In one of this first speeches since securing enough delegates to win the nomination, presumptive GOP nominee Donald Trump rallied supporters at the Selland Arena in downtown Fresno today.
The speech touched on familiar themes but also took on a topic important to the Central Valley.
“Wow! Thank you, everybody! What a crowd. What a crowd,” said the ever-confident Trump as he took the stage, waving, smiling at cheering supporters and giving his signature thumbs up.
Trump opened his more than an hour-long, unscripted speech by promising to bring more water to the Central Valley saying it is, in his words, ‘very, very simple.’
“If I win, believe me, we are going to start opening up the water so that you can have your farmers survive. So that your job market will get better,” Trump said.
Trump said the problem is not the drought but the fact that environmental policy is keeping delta pumps turned off and sending some stored water out to the ocean--issues he blamed on attempts to save the delta smelt.
After opening with water, Trump transitioned to more familiar territory, focusing on national issues and attacking Hillary Clinton, President Barack Obama and even some of his defeated GOP rivals.
Trump promised that he is going to make a serious play for California despite most polls showing that would be a mighty feat.
“And you know what? I view it strategically also because if we don’t win it, they are going to spend one hell of a fortune fighting me off. Right? Right?” Trump said.
Trump was interrupted twice by shouting protesters but they were escorted out peacefully.
For the most part, the crowd was lively and receptive to Trump’s message of winning. Many of the people lined up for hours before the speech to get into the arena.
The crowds cheered, waved pro-trump signs like ‘Farmers for Trump’ and played into his call and response routine about building a wall along the U.S.-Mexican border.
“Alright, are you ready? Are you ready? And who is going to pay for that wall? (Mexico!) That’s right. 100%,” Trump said.
He issued a long string of vague promises on everything from health care to trade that were light on details but heavy on one aspect, winning.
“We are going to keep winning, winning, winning and we are g,oing to make America great again,”
Trump drew the most passionate responses when he attacked the record of both current President Barack Obama as weak and Democratic front-runner Hillary Clinton as a corrupt politician bought by wall-street who, in his words, just ‘doesn’t like’ the average person.
The speech played well with Alicia Paris who sees him as a breath of fresh air in politics.
“Donald is a real leader. And America needs a real leader for a change. And I think he will bring pride back to America,” Paris said.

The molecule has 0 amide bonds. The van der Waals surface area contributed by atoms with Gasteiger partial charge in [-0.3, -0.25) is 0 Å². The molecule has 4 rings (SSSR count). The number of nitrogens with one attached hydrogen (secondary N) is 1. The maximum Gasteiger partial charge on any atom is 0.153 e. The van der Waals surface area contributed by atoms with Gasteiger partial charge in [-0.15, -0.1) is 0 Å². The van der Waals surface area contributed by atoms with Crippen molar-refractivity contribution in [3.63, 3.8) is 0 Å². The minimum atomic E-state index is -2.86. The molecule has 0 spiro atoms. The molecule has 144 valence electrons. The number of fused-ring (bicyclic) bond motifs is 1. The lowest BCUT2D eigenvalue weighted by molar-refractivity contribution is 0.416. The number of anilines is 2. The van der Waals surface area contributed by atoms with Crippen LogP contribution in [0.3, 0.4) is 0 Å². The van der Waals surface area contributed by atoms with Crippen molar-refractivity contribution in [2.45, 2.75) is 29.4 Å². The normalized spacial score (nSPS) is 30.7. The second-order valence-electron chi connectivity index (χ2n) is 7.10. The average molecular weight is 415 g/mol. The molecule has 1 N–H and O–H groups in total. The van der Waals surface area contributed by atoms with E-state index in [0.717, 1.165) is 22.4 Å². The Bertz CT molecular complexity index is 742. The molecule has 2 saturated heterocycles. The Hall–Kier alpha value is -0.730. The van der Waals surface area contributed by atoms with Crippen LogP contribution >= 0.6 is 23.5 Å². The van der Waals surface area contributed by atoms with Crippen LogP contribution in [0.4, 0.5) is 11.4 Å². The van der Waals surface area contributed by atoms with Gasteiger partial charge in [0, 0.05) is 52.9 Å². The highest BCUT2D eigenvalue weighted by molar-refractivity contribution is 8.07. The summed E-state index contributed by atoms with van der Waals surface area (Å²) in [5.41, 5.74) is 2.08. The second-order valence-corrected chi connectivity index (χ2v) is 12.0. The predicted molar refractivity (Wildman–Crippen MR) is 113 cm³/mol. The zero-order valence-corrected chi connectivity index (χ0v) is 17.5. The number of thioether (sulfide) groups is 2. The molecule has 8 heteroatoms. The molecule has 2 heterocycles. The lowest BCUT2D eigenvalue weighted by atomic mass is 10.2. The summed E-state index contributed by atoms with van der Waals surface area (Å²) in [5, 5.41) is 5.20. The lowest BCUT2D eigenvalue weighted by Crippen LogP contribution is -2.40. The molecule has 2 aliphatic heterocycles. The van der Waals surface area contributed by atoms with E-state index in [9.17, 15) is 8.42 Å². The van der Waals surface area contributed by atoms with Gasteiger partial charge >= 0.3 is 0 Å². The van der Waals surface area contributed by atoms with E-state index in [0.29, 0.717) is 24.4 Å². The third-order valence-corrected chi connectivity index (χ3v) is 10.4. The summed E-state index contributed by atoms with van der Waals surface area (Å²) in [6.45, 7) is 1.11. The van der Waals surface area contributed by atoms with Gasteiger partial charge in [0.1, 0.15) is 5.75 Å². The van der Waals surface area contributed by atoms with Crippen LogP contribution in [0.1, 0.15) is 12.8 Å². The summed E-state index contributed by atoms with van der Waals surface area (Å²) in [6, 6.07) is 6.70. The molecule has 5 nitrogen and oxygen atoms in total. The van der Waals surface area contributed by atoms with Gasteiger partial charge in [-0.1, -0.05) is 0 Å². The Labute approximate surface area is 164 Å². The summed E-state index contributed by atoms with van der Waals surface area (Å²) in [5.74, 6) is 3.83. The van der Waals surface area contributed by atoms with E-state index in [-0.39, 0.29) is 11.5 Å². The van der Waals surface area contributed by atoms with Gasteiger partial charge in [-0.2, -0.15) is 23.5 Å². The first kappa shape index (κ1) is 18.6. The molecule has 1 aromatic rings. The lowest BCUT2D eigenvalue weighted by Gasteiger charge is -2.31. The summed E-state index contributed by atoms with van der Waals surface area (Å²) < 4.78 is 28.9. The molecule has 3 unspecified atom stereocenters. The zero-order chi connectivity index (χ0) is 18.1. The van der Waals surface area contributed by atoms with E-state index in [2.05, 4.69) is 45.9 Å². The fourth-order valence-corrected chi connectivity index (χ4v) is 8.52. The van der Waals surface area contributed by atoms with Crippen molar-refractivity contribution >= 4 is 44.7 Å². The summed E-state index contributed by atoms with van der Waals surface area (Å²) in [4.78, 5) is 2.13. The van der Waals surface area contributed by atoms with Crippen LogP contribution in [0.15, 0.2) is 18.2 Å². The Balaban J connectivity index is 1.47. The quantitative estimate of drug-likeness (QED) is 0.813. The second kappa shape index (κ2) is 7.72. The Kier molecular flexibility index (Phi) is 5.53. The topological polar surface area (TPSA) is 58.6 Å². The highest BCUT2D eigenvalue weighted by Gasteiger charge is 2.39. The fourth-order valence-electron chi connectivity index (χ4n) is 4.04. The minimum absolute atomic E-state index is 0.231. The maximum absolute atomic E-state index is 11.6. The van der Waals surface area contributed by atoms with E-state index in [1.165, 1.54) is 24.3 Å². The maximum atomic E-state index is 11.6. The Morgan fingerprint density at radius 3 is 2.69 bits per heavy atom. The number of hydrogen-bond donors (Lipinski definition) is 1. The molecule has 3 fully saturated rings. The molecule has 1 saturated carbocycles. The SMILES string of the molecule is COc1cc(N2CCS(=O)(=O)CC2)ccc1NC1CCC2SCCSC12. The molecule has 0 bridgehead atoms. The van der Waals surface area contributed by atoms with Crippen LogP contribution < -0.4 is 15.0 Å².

While the campaign had expected to come close to selling out the 9,200-seat Selland Arena, it appeared to be only around half full.
Trump did make some national news today saying that he has changed his mind and is no longer willing to debate Democratic candidate Vermont Senator Bernie Sanders.
“Because you know what? If you are in first place you don’t want to really debate a guy who is in second place. But it could be I will end up with Bernie. But I hear what they are going to do. They don’t want Bernie because he is a socialist. I mean give me a break,” Trump said.
Trump had previously responded to Sanders' debate challenge by offering to square off if the debate was used to raise money for charity.
Not everyone thinks he's winning
Outside the arena, si se puede [yes we can] was the rallying cry echoing throughout downtown this morning—that and another chant involving the f-word. Actually, there were a lot of those. A few hundred protesters gathered to shout, chant and heckle the Trump supporters who trickled into the Selland Arena.
A common reason for protest was, not surprisingly, Trump’s recent comments about minorities and immigrants.
"I am the daughter of two immigrants who came over from Mexico and we have family in Mexico and a family here," said high school junior Isabella Prieto. "We fought so hard to eradicate racism in this country and there is no way that we’re going to let it continue."
Others were more blunt, like tattoo artist Lorenzo Martinez.
"You know, somebody like Trump, I just don’t trust the guy," Martinez said. "The guy's an idiot."
Although many of the demonstrators appeared to be, well, minorities and immigrants, they made it clear that their beef with Trump was beyond personal.
"Trump is someone who uses language that divides people based along with hateful speech,' said Bryson White, a faith-based community organizer. "It’s antithetical to who I understand Jesus to be, and I don’t think he’s the right person to run the country."
To Jesse Ornelas, a recent Fresno State graduate, just as threatening as the presumptive nominee are the supporters coming to hear him.
"A lot of these people are teaching my children, they’re handling our money in our banks, they’re giving loans out to people," he said. "These are people that have some kind of power over us and that’s what scares me the most about them."
Demonstrations were energetic but largely peaceful. Police in riot gear eventually broke up the crowd the blocked the intersection of Ventura and M Streets after the speech.